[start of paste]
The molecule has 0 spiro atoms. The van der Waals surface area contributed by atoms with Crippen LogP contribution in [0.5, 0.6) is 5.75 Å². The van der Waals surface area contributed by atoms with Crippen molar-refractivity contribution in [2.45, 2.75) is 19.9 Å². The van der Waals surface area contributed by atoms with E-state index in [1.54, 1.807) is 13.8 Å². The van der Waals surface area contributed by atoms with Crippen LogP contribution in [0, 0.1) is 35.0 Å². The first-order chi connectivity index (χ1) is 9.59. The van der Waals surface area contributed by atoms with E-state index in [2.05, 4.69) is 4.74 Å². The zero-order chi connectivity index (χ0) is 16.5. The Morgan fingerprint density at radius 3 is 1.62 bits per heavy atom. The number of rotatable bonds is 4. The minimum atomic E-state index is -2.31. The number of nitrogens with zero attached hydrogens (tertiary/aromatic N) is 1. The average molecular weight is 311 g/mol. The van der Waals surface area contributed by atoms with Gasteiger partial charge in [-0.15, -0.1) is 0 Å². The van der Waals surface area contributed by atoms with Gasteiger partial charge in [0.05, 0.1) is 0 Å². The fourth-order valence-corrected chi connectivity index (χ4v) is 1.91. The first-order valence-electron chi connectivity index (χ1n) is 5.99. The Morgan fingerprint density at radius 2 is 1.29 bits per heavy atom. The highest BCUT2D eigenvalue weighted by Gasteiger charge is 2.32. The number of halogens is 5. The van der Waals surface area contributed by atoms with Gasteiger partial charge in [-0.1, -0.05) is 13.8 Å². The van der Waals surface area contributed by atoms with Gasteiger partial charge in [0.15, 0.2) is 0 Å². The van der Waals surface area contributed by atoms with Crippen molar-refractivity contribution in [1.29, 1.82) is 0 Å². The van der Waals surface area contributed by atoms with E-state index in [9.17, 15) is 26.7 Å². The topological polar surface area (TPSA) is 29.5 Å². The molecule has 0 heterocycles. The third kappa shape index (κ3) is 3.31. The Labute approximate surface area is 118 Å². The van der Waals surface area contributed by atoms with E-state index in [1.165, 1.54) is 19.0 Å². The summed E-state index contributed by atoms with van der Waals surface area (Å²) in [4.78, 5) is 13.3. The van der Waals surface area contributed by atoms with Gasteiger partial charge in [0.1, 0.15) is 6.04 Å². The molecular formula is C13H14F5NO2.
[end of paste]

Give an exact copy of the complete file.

The molecule has 0 spiro atoms. The van der Waals surface area contributed by atoms with Crippen LogP contribution in [0.5, 0.6) is 5.75 Å². The van der Waals surface area contributed by atoms with Crippen molar-refractivity contribution in [2.45, 2.75) is 19.9 Å². The van der Waals surface area contributed by atoms with E-state index in [1.54, 1.807) is 13.8 Å². The van der Waals surface area contributed by atoms with Crippen LogP contribution in [0, 0.1) is 35.0 Å². The first-order chi connectivity index (χ1) is 9.59. The van der Waals surface area contributed by atoms with E-state index in [2.05, 4.69) is 4.74 Å². The zero-order chi connectivity index (χ0) is 16.5. The Morgan fingerprint density at radius 3 is 1.62 bits per heavy atom. The number of rotatable bonds is 4. The minimum atomic E-state index is -2.31. The number of nitrogens with zero attached hydrogens (tertiary/aromatic N) is 1. The average molecular weight is 311 g/mol. The van der Waals surface area contributed by atoms with Gasteiger partial charge in [-0.15, -0.1) is 0 Å². The van der Waals surface area contributed by atoms with Gasteiger partial charge in [0.05, 0.1) is 0 Å². The fourth-order valence-corrected chi connectivity index (χ4v) is 1.91. The first-order valence-electron chi connectivity index (χ1n) is 5.99. The Morgan fingerprint density at radius 2 is 1.29 bits per heavy atom. The highest BCUT2D eigenvalue weighted by Gasteiger charge is 2.32. The number of halogens is 5. The van der Waals surface area contributed by atoms with Gasteiger partial charge in [-0.1, -0.05) is 13.8 Å². The van der Waals surface area contributed by atoms with Gasteiger partial charge in [0.15, 0.2) is 0 Å². The van der Waals surface area contributed by atoms with Crippen molar-refractivity contribution in [1.29, 1.82) is 0 Å². The van der Waals surface area contributed by atoms with E-state index in [9.17, 15) is 26.7 Å². The topological polar surface area (TPSA) is 29.5 Å². The molecule has 0 heterocycles. The third kappa shape index (κ3) is 3.31. The Labute approximate surface area is 118 Å². The van der Waals surface area contributed by atoms with E-state index in [1.165, 1.54) is 19.0 Å². The summed E-state index contributed by atoms with van der Waals surface area (Å²) in [4.78, 5) is 13.3. The van der Waals surface area contributed by atoms with Gasteiger partial charge in [0.1, 0.15) is 6.04 Å². The molecular formula is C13H14F5NO2.